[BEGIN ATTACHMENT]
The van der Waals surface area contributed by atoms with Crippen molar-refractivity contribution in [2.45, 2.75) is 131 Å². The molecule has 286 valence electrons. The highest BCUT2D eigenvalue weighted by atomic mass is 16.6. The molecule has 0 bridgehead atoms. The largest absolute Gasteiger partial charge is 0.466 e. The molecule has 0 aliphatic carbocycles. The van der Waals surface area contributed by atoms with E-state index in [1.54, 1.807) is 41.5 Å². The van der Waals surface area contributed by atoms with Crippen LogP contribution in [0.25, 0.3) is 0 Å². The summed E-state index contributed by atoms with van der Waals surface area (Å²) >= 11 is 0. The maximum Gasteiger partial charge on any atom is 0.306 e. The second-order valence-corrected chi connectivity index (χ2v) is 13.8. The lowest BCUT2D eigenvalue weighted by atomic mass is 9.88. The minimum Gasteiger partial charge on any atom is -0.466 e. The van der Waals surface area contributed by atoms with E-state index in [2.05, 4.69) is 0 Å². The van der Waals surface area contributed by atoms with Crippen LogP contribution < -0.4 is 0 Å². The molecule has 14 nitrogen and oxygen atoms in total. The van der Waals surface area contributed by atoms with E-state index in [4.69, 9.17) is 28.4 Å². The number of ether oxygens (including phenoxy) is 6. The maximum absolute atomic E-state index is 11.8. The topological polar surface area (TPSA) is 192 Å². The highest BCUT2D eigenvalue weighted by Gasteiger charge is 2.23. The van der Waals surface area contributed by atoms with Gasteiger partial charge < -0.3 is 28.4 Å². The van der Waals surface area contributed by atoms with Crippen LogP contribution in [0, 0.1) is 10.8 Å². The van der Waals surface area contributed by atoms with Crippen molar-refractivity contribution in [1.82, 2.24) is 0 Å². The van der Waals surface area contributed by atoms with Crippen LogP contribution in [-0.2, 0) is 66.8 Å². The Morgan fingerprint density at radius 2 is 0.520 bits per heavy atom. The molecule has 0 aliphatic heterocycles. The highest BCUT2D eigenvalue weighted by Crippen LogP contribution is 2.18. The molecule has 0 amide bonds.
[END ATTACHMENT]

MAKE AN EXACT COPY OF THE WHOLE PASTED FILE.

The van der Waals surface area contributed by atoms with Crippen molar-refractivity contribution in [2.45, 2.75) is 131 Å². The molecule has 286 valence electrons. The highest BCUT2D eigenvalue weighted by atomic mass is 16.6. The molecule has 0 bridgehead atoms. The largest absolute Gasteiger partial charge is 0.466 e. The molecule has 0 aliphatic carbocycles. The van der Waals surface area contributed by atoms with E-state index in [1.54, 1.807) is 41.5 Å². The van der Waals surface area contributed by atoms with Crippen LogP contribution in [0.25, 0.3) is 0 Å². The summed E-state index contributed by atoms with van der Waals surface area (Å²) >= 11 is 0. The maximum Gasteiger partial charge on any atom is 0.306 e. The second-order valence-corrected chi connectivity index (χ2v) is 13.8. The lowest BCUT2D eigenvalue weighted by atomic mass is 9.88. The minimum Gasteiger partial charge on any atom is -0.466 e. The van der Waals surface area contributed by atoms with E-state index in [2.05, 4.69) is 0 Å². The van der Waals surface area contributed by atoms with Crippen LogP contribution < -0.4 is 0 Å². The molecule has 14 nitrogen and oxygen atoms in total. The van der Waals surface area contributed by atoms with E-state index in [4.69, 9.17) is 28.4 Å². The number of ether oxygens (including phenoxy) is 6. The maximum absolute atomic E-state index is 11.8. The topological polar surface area (TPSA) is 192 Å². The highest BCUT2D eigenvalue weighted by Gasteiger charge is 2.23. The van der Waals surface area contributed by atoms with Gasteiger partial charge < -0.3 is 28.4 Å². The van der Waals surface area contributed by atoms with Crippen LogP contribution in [0, 0.1) is 10.8 Å². The van der Waals surface area contributed by atoms with Crippen molar-refractivity contribution in [1.82, 2.24) is 0 Å². The van der Waals surface area contributed by atoms with Crippen LogP contribution in [-0.2, 0) is 66.8 Å². The Morgan fingerprint density at radius 2 is 0.520 bits per heavy atom. The molecule has 0 aliphatic heterocycles. The highest BCUT2D eigenvalue weighted by Crippen LogP contribution is 2.18. The molecule has 0 amide bonds.